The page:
And the only consolation….you probably could afford to be robbed for the joy of such an exchange.  A sadistic joy.  Paying perhaps more to experience culture than for the item you now walk out to try and squeeze into your hand luggage, that will soon sit in some cupboard, not in use back home.

And unless you understand the culture, this repetition all day will break you.

Anger.

Frustration.

How could they?!

As you walk into another stall determined for the same thing not to happen again.

“Bonjour monsieur!  Look, no buy!”

“NO!  JUST TELL ME HOW MUCH IT IS!”

“What would be good price for you Monsieur?”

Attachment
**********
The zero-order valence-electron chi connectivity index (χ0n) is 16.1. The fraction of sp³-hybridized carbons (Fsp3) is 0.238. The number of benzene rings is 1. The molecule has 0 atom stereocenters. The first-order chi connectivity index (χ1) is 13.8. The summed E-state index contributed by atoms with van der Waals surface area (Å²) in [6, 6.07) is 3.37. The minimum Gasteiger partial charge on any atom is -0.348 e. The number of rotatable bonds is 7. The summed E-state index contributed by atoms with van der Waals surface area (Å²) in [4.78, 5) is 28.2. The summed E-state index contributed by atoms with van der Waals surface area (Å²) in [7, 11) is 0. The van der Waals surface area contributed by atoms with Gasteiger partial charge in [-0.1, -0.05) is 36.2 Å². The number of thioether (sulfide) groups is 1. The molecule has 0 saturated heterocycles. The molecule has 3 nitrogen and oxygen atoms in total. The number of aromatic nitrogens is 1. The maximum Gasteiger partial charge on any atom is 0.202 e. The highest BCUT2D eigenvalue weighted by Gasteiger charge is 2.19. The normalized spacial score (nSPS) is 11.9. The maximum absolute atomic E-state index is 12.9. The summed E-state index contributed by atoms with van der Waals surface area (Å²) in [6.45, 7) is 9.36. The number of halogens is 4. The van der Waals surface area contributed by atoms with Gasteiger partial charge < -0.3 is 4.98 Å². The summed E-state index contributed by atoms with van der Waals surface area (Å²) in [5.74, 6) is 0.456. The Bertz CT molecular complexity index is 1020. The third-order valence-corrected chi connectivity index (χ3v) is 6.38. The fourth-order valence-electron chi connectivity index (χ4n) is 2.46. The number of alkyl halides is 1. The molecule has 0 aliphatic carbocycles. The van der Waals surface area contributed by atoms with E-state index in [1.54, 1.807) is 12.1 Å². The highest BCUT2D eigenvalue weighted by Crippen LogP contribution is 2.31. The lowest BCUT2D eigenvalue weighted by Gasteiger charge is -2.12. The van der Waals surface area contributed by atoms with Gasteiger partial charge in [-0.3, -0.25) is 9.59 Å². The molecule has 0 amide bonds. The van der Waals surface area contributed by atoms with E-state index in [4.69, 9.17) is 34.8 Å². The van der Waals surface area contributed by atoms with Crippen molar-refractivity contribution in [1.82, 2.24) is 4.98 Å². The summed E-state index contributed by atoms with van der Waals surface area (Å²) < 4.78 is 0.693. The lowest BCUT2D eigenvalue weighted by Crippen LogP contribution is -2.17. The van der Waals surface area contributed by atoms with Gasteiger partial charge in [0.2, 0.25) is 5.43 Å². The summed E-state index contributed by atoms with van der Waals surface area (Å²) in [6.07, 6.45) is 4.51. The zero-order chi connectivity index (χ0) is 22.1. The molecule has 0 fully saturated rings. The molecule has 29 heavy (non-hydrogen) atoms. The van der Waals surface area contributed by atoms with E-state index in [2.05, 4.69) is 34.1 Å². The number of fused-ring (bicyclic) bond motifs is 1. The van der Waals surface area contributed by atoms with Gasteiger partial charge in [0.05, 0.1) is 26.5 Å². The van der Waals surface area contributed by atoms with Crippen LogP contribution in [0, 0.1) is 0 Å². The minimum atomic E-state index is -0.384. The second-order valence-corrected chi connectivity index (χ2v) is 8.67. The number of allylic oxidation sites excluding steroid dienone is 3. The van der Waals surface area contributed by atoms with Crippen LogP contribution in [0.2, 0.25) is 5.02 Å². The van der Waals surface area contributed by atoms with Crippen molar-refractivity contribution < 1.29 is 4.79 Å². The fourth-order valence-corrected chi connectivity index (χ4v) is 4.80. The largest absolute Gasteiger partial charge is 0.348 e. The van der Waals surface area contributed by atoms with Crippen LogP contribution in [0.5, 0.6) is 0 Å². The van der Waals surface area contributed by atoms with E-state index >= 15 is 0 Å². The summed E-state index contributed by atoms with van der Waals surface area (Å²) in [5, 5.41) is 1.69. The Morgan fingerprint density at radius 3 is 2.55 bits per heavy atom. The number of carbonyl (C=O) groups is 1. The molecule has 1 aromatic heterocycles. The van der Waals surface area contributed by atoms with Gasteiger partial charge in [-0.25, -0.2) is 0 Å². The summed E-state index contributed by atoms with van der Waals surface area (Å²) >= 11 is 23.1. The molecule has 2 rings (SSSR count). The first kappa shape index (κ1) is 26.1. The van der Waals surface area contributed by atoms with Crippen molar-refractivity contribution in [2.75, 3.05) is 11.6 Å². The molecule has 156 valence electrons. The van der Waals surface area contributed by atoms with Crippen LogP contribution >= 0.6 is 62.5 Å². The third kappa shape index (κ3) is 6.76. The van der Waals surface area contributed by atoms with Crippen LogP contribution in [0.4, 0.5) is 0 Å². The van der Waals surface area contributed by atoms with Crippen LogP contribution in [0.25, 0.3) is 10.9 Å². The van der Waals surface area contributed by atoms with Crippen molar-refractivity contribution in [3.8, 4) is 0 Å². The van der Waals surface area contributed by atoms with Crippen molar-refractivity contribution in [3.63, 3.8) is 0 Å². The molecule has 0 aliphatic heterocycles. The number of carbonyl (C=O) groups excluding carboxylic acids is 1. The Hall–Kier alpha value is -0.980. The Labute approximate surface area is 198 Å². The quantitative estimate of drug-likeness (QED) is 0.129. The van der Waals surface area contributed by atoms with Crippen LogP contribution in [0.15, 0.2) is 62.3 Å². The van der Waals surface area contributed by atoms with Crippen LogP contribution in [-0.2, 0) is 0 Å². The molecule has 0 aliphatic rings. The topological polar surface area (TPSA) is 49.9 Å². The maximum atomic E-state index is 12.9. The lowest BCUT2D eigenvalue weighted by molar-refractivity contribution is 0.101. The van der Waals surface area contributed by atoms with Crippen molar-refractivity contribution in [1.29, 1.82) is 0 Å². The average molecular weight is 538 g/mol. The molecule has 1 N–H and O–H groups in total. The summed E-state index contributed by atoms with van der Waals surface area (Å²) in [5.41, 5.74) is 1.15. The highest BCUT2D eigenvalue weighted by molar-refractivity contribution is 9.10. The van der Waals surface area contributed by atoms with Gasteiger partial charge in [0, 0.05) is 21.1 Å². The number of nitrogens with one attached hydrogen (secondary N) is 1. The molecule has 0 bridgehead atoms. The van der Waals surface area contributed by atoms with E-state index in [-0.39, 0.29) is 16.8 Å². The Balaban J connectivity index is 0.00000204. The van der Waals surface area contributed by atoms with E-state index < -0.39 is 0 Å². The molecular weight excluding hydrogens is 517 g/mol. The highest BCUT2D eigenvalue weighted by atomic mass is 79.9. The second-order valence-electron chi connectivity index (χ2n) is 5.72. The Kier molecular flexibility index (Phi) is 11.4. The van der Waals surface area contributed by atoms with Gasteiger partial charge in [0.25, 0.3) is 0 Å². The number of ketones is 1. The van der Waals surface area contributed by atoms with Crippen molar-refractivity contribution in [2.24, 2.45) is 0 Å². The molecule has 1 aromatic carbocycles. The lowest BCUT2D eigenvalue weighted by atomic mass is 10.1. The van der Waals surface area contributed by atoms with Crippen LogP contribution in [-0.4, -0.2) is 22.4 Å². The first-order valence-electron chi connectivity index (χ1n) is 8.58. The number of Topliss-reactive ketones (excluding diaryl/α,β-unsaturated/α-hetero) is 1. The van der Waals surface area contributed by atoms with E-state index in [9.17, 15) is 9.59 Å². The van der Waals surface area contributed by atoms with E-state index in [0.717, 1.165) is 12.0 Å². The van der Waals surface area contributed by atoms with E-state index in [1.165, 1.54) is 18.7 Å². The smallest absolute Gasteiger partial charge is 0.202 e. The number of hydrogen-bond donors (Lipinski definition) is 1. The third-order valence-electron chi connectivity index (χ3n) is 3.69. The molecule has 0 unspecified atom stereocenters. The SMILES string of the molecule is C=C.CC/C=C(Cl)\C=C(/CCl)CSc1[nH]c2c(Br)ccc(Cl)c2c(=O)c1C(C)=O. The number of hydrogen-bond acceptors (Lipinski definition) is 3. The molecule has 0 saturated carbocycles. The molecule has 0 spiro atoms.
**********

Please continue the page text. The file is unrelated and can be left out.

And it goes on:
The man looks so honest.  And somehow I spurt out a figure.  And in a split second of madness I wonder whether I’m dealing with a reincarnated man from the last stall.

And my Dirhams which once were a good exchange rate against the Euro, have just somehow vanished in Euro-like quantities.

Sacrifice vs enjoying the world

It’s the tension soo many Christians feel when coming to think about travel.  We want to travel and enjoy the world but we feel guilty that there are more selfless things to spend our time and resources on.  Lindsay Brown (IFES Europe) quoted someone (but many have said it) this last week saying:

“How to get round the tension between sacrifice and enjoying God’s good gifts?

Hold them in the palm of an open hand”

Enjoying all the good gifts that have come to us from our Heavenly Father should be done without clenching at them as if they are ours, but with open hands, ready to enjoy and use them for Him.